Blue Jays’ bullpen gets redemption in win over Rays

Justin Smoak hit a two-run home run as the Toronto Blue Jays picked up the 4-1 win over the Tampa Bay Rays.

TORONTO – After a week to forget, the Toronto Blue Jays’ bullpen earned a little redemption Saturday.

Blue Jays relievers blew leads Tuesday, Thursday and Friday, suffering two tough losses as a result. Considering how poorly the bullpen had pitched earlier in the week, the relief efforts of Joe Biagini, Joe Smith and Roberto Osuna were a welcome and necessary development for the Blue Jays Saturday.

The relief trio combined to shut down the Tampa Bay Rays for four innings on the way to a 4-1 win that their manager later described as “huge.” Those performances don’t eliminate the many questions surrounding the Blue Jays, or even their bullpen, but they were enough to seal a rare win, just their seventh in 24 attempts.

As Biagini entered the game in the sixth inning, runners stood on first and second with nobody out. At that point, the Blue Jays had just a one-run lead, but instead of allowing himself to dwell on the specifics of his high-stakes assignment, Biagini composed himself, directing his attention at Tim Beckham and nobody else.

"I don’t always do that well, but I’m trying to improve on that," Biagini said. "I’m trying to get better at understanding that that’s kind of the most important aspect to being consistent."

Two strikeouts and a ground ball later, Biagini had escaped the inning unscathed. He followed that up with another scoreless inning and left the game with just one blemish on his line, a pitch that caught Steven Souza Jr. on the back of the hand and forced him to leave the game.

Smith followed with a scoreless eighth inning, setting up Osuna, who retired all three batters he faced for his second save. The outing was especially encouraging for the Blue Jays after watching their closer blow saves in three of his first six appearances.

"The game’s never easy. Some guys can make it look a little easier than others, and we’ve seen him make it look real easy," manager John Gibbons said.

"He’s been in a little bit of a rut, so I think that’ll do wonders for his confidence. We sometimes forget he’s 22. He’s accomplished a lot already, but he still has emotions, and he still battles like anybody else."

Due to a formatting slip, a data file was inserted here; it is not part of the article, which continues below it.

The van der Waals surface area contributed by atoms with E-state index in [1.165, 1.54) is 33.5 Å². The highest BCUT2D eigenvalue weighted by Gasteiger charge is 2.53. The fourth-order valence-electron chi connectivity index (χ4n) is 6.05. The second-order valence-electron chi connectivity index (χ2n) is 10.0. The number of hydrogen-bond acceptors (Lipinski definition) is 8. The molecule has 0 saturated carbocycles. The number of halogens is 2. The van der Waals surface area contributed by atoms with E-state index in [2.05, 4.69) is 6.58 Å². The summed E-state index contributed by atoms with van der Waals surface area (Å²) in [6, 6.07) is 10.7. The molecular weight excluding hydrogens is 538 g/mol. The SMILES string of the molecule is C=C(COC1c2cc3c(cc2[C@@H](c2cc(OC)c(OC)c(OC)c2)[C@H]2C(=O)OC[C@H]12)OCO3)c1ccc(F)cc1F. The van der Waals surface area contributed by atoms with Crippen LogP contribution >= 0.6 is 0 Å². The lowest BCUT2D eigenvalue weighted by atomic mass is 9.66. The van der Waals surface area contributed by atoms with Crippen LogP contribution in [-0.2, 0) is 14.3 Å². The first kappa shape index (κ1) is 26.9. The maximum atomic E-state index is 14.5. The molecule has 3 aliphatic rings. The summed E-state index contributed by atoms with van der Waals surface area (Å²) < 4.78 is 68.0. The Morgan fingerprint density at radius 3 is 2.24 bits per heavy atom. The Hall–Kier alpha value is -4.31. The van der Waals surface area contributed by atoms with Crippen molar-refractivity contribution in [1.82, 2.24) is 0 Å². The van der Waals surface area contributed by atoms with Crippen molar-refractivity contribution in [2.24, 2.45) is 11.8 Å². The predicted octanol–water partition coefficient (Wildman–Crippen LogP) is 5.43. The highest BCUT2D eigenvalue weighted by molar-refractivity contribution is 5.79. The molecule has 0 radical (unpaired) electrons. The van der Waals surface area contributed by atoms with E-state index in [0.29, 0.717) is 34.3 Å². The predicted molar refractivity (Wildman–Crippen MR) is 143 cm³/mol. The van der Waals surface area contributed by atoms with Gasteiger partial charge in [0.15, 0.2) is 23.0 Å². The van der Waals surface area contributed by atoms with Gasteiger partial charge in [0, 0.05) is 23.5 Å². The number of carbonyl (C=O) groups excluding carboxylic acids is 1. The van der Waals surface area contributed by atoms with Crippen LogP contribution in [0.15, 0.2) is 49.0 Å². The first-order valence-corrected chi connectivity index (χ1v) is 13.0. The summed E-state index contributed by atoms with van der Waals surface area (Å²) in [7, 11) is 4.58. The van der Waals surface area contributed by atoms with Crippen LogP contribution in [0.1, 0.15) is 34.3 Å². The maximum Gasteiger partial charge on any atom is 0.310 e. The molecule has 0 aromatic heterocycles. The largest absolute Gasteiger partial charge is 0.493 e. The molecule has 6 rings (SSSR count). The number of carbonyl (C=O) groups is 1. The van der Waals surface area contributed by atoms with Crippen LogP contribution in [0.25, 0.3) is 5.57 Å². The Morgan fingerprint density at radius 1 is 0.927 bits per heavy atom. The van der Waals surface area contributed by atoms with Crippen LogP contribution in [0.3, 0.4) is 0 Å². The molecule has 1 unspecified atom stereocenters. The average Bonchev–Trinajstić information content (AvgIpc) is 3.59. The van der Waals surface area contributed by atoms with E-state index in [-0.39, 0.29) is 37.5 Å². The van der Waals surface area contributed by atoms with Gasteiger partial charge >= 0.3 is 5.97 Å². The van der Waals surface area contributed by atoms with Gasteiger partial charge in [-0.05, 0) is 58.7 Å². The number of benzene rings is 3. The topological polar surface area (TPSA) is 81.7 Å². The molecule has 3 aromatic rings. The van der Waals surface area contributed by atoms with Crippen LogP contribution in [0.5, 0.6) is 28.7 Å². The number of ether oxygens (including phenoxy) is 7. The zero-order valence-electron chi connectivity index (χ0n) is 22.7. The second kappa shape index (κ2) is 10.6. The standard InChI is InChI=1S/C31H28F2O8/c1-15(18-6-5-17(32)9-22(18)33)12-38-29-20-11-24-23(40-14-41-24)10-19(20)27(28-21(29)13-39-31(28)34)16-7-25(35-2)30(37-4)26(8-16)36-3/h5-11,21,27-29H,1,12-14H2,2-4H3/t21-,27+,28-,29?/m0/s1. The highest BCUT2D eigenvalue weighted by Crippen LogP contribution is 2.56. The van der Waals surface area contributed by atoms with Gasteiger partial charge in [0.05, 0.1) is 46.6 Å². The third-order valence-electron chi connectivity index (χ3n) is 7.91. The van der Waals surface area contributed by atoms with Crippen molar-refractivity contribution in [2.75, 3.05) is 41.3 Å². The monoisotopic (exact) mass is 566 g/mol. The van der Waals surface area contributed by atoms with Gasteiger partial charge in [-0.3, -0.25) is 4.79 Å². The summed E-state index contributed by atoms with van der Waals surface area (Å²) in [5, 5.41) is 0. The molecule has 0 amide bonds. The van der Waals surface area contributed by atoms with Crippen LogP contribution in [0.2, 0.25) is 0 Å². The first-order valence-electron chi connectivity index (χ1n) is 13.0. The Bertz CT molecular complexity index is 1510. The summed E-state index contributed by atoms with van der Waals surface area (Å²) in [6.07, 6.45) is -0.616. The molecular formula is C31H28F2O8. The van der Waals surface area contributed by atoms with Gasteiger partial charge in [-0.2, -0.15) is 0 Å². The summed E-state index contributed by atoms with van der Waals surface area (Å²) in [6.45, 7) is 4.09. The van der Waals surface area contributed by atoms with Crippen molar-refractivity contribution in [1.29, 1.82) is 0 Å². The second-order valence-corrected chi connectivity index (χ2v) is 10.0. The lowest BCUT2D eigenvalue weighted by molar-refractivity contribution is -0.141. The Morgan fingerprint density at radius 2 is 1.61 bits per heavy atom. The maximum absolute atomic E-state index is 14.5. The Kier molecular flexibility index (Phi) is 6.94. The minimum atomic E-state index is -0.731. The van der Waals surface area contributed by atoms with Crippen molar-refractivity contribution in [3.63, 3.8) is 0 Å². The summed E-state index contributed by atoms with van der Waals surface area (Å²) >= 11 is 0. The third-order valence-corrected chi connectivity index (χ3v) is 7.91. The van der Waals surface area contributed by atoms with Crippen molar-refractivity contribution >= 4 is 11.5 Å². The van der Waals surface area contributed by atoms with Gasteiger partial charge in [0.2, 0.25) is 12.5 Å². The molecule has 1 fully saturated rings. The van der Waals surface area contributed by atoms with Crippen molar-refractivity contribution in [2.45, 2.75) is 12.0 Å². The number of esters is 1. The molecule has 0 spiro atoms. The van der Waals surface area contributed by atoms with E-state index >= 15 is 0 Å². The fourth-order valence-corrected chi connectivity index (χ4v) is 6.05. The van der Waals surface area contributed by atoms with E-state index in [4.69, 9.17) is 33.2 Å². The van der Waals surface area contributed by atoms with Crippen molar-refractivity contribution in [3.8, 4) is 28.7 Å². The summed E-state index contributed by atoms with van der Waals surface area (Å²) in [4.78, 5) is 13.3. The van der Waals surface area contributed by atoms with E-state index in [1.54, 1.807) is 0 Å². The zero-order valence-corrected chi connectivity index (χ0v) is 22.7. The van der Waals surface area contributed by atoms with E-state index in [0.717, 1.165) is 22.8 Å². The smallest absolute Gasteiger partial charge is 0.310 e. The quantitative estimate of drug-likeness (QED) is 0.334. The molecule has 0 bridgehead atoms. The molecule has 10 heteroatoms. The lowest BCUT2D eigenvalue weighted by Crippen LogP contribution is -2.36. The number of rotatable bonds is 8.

A conversation with Russell Martin prompted Osuna to rely more heavily on his four-seam fastball Saturday. Earlier in the season, he had been mixing in more two-seamers and breaking pitches in an attempt to keep hitters off-balance. The message from Martin was simple.

"You’ve had a lot of success the last two years with the four-seam, so I don’t really think you need anything else," Martin told Osuna. "Use the four-seam, locate your fastball."

In retrospect, Osuna says it was a “bad decision” to stray from the four-seam fastball. He felt “much better” Saturday after going back to a pitch he relied on heavily in 2015 and 2016.

"I feel really happy about it, and hopefully I can keep pitching like this," he said.

Thanks to Martin, Jose Bautista and Justin Smoak, the Blue Jays got enough offence. Martin had two hits, including an RBI double; Bautista walked twice, stole a base and scored two runs; Smoak singled in each of his first two at-bats before hitting a loud two-run home run into the batter’s eye in centre field.

Meanwhile, the Rays’ lone run provided the Blue Jays with a bit of a scare.

Martin took a blow to the neck in the second inning when Beckham attempted to score from second on a Jesus Sucre single. As Beckham rounded third, Bautista let loose a powerful, accurate throw from right field, providing further evidence that his throwing arm is again at full strength. After catching the throw, Martin turned to tag Beckham, who collided with the catcher’s head and neck as he scored. Martin ultimately stayed in the game and didn’t appear to have any problems as a result of the collision.

Before the Blue Jays turned to their bullpen, their starting pitcher did his job. Francisco Liriano provided the Blue Jays with five quality innings, allowing one run, four walks and four hits while striking out six. The left-hander closed out the first month of the season with a 3.97 ERA—not bad at all considering he began the year with a disastrous start against the Rays.

Questions still linger in the Blue Jays’ bullpen, as J.P. Howell doesn’t presently inspire much confidence and Jason Grilli’s slider hasn’t been nearly as effective as it has been in the past. Without those two pitchers, the Blue Jays aren’t where they need to be.

The Blue Jays will try yet again to turn a single win into some more substantive success when Aaron Sanchez returns from the disabled list for the series finale Sunday against Chris Archer.

So far, the Blue Jays’ attempts to build momentum have fizzled, and they have yet to win consecutive games. Eight blown saves later, the bullpen shares responsibility for those struggles, but at least for one day Toronto’s relievers contributed with a long-awaited shutdown performance.

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